Biofuels and electric vehicles are offering new forms of transportation, but let’s face it: cellulosic ethanol remains years away from commercial-scale production and electric vehicles are years from being manufactured for the mass market. In the mean time, while we’re waiting for those green goodies to make it to market, companies are using software, the web and and communication networks to develop tools to help today’s vehicles become more efficient. We’ll be delving into some of these topics at our Green:Net conference on March 24 in San Francisco. Here are seven of our favorite tools that can help drivers of gas-chugging cars cut down on fuel and reduce carbon emissions:
1). Online Eco-Driving School: Startup GreenRoad Technologies sells a subscription service for a web-based educational tool that tracks driving habits (and encourages safer, more efficient ones) via an in-vehicle monitoring system. The company, which is backed by at least $20 million from Virgin Green, Benchmark Capital, Amadeus Capital and Balderton Capital, sells its service to enterprise fleet customers that want to save on fuel and have employees drive more safely. GreenRoad says driving habits are responsible for 33 percent of fuel consumption and more than 95 percent of vehicle crashes.
2). Cell Phone Fuel Tracking: Your cell phone in your pocket can provide a handy way to keep track of your fuel economy. Moblu is a mobile and web tool that drivers can use to keep track of miles driven and gas purchased — you can enter the data via mobile twitter, or use the mobile web on a Blackberry or iPhone. At lease five other applications provide similar fuel-tracking tools for the iPhone. By using their mobiles to monitor fuel usage, drivers can become more aware of their fuel economy and know to get a tuneup when mileage slips.
3). Traffic-Avoiding Software Tools: Last year, after five years of research, Microsoft launched a web-based service that helps drivers avoid traffic jams using algorithms and artificial intelligence. Basically, the service applies software models that reproduce traffic interactions and determines how traffic will respond in a given location. We haven’t tested it out, but Microsoft’s chief environmental strategist Rob Bernard (who will be giving a keynote at Green:Net) was pretty bullish on it at a recent data center conference. Less sophisticated traffic-avoiding services are available in most cities via online services like Yahoo Maps, MapQuest, or local news web sites and phone-based services.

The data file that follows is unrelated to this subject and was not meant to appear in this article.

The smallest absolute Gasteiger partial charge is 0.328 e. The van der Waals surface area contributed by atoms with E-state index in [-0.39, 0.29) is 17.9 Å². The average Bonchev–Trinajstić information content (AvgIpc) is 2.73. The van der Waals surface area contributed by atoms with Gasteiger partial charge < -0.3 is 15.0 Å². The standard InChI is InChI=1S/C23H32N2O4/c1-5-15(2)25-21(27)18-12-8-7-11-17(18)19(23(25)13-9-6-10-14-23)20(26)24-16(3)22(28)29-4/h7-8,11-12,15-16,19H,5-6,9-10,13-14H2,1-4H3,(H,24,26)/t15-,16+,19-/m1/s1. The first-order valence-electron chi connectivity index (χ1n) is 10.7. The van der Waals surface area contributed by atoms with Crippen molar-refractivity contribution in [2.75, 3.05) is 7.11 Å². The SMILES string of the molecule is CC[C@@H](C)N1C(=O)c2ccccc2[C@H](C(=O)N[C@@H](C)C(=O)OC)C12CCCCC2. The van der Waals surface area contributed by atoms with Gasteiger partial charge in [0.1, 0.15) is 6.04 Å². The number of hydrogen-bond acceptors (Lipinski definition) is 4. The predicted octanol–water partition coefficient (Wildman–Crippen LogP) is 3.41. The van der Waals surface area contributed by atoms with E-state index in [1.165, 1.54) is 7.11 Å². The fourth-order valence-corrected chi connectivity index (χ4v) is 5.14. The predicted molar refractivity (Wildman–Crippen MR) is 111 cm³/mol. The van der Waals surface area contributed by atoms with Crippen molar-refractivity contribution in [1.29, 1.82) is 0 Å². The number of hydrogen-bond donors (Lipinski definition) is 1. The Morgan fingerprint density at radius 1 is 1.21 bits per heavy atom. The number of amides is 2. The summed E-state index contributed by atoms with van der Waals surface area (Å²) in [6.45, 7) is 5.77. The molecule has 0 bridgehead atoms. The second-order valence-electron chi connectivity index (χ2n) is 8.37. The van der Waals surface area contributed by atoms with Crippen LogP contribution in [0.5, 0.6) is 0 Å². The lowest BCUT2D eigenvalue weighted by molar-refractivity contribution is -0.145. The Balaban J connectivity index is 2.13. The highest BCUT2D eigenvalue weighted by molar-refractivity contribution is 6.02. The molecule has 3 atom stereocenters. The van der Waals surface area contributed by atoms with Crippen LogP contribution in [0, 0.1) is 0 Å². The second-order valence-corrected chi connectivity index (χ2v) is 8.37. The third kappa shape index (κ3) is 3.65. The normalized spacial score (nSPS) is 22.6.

4). Good Ol’ GPS Navigation: OK, GPS systems for our cars and trucks have long been in existence, and companies from TomTom to TeleNav to Garmin are selling gadgets and services. But providing the quickest route for your individual destination using an eye in the sky is a very easy way to cut down on time on the road and thus fuel consumption. Many large fleet operators are now relying on GPS navigation systems these days to significantly trim their gas bills.
5). In-Car Eco-Driving Games: Toyota might have started a fuel-geek craze with the Prius’ digital dashboard, which displays real-time fuel consumption and prods some drivers to drive more efficiently. But other car companies are seeing the benefits of digital interfaces that can promote fuel economy. Honda told us recently about its “Eco Assist” dashboard for the 2010 Honda Insight hybrid. The Insight’s dashboard has a crescent icon that changes color based on how fast the driver speeds up or slows down, glowing green when the driving is most fuel efficient, and turning blue as it becomes wasteful.
6). Fuel-Focused Social Networks: The latest pastime of hypermilers is hanging out on fuel consumption logs and bragging about their jaw-dropping MPGs. Check out fuel economy-focused sites like the logs on CleanMPG.org, or newcomer Fuelly. They’re not for everyone, but for those that go OCD over gas tanks, they’re a real find.
7). Web-Based Ride/Car Sharing: Using the power of the web to connect drivers, riders and cars, is a way to make transportation more efficient and take unneeded cars off the road. Whether its a car-sharing service like ZipCar or CityCarShare, a commuter carpooling network like RideSearch, or an event-based ride share like PickupPal, the web can unleash the power of information to make useful connections.